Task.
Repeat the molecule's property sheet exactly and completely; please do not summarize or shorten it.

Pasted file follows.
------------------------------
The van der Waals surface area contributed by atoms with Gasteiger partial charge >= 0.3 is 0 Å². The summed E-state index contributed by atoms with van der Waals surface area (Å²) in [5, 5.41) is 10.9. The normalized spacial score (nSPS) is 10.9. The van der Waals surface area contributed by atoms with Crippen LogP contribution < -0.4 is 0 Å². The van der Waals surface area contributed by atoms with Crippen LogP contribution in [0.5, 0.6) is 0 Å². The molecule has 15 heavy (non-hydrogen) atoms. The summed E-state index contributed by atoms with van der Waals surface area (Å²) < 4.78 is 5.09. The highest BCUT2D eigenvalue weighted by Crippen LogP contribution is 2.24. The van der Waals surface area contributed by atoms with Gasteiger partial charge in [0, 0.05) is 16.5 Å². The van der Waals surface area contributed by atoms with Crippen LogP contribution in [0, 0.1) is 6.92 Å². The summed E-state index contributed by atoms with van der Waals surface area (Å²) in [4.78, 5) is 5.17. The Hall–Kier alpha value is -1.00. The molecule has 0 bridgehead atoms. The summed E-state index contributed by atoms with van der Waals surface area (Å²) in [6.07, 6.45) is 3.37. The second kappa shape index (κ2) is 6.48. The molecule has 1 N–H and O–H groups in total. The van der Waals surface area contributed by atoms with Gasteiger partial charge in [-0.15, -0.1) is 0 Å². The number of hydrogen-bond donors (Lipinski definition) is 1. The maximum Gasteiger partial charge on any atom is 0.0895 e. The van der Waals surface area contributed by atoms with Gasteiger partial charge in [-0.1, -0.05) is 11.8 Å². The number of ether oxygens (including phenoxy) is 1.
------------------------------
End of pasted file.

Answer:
The van der Waals surface area contributed by atoms with Gasteiger partial charge >= 0.3 is 0 Å². The summed E-state index contributed by atoms with van der Waals surface area (Å²) in [5, 5.41) is 10.9. The normalized spacial score (nSPS) is 10.9. The van der Waals surface area contributed by atoms with Crippen LogP contribution < -0.4 is 0 Å². The van der Waals surface area contributed by atoms with Crippen LogP contribution in [0.5, 0.6) is 0 Å². The molecule has 15 heavy (non-hydrogen) atoms. The summed E-state index contributed by atoms with van der Waals surface area (Å²) < 4.78 is 5.09. The highest BCUT2D eigenvalue weighted by Crippen LogP contribution is 2.24. The van der Waals surface area contributed by atoms with Gasteiger partial charge in [0, 0.05) is 16.5 Å². The van der Waals surface area contributed by atoms with Crippen LogP contribution in [0, 0.1) is 6.92 Å². The summed E-state index contributed by atoms with van der Waals surface area (Å²) in [4.78, 5) is 5.17. The Hall–Kier alpha value is -1.00. The molecule has 0 bridgehead atoms. The summed E-state index contributed by atoms with van der Waals surface area (Å²) in [6.07, 6.45) is 3.37. The second kappa shape index (κ2) is 6.48. The molecule has 1 N–H and O–H groups in total. The van der Waals surface area contributed by atoms with Gasteiger partial charge in [-0.15, -0.1) is 0 Å². The number of hydrogen-bond donors (Lipinski definition) is 1. The maximum Gasteiger partial charge on any atom is 0.0895 e. The van der Waals surface area contributed by atoms with Gasteiger partial charge in [-0.1, -0.05) is 11.8 Å². The number of ether oxygens (including phenoxy) is 1.